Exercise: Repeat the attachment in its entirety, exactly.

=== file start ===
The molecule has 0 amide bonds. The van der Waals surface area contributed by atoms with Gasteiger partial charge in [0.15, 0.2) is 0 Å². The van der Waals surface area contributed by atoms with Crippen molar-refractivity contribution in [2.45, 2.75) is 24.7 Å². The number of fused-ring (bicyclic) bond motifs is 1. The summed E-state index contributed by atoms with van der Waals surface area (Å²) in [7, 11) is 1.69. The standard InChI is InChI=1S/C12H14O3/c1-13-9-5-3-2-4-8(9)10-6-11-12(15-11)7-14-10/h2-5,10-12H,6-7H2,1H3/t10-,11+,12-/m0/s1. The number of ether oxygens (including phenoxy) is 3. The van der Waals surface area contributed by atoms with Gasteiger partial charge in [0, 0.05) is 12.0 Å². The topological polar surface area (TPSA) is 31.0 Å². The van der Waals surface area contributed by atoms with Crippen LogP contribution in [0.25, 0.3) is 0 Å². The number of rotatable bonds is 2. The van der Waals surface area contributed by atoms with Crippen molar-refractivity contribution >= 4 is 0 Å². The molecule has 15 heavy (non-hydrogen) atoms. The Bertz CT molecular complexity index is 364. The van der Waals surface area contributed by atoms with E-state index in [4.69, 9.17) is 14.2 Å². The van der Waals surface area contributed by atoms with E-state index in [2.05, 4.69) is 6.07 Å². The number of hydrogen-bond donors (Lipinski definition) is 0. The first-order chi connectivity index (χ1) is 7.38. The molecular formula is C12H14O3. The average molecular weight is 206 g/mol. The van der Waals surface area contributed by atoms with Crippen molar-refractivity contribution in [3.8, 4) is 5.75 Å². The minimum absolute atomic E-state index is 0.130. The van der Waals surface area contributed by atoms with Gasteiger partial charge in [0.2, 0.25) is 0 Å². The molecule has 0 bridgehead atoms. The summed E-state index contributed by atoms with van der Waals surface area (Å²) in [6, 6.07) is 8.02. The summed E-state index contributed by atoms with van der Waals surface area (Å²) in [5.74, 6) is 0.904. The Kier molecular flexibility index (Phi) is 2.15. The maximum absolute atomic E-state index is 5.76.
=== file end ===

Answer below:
The molecule has 0 amide bonds. The van der Waals surface area contributed by atoms with Gasteiger partial charge in [0.15, 0.2) is 0 Å². The van der Waals surface area contributed by atoms with Crippen molar-refractivity contribution in [2.45, 2.75) is 24.7 Å². The number of fused-ring (bicyclic) bond motifs is 1. The summed E-state index contributed by atoms with van der Waals surface area (Å²) in [7, 11) is 1.69. The standard InChI is InChI=1S/C12H14O3/c1-13-9-5-3-2-4-8(9)10-6-11-12(15-11)7-14-10/h2-5,10-12H,6-7H2,1H3/t10-,11+,12-/m0/s1. The number of ether oxygens (including phenoxy) is 3. The van der Waals surface area contributed by atoms with Gasteiger partial charge in [0, 0.05) is 12.0 Å². The topological polar surface area (TPSA) is 31.0 Å². The van der Waals surface area contributed by atoms with Crippen LogP contribution in [0.25, 0.3) is 0 Å². The number of rotatable bonds is 2. The van der Waals surface area contributed by atoms with Crippen molar-refractivity contribution >= 4 is 0 Å². The molecule has 15 heavy (non-hydrogen) atoms. The Bertz CT molecular complexity index is 364. The van der Waals surface area contributed by atoms with E-state index in [4.69, 9.17) is 14.2 Å². The van der Waals surface area contributed by atoms with E-state index in [2.05, 4.69) is 6.07 Å². The number of hydrogen-bond donors (Lipinski definition) is 0. The first-order chi connectivity index (χ1) is 7.38. The molecular formula is C12H14O3. The average molecular weight is 206 g/mol. The van der Waals surface area contributed by atoms with Crippen molar-refractivity contribution in [3.8, 4) is 5.75 Å². The minimum absolute atomic E-state index is 0.130. The van der Waals surface area contributed by atoms with Gasteiger partial charge in [0.2, 0.25) is 0 Å². The molecule has 0 bridgehead atoms. The summed E-state index contributed by atoms with van der Waals surface area (Å²) in [6, 6.07) is 8.02. The summed E-state index contributed by atoms with van der Waals surface area (Å²) in [5.74, 6) is 0.904. The Kier molecular flexibility index (Phi) is 2.15. The maximum absolute atomic E-state index is 5.76.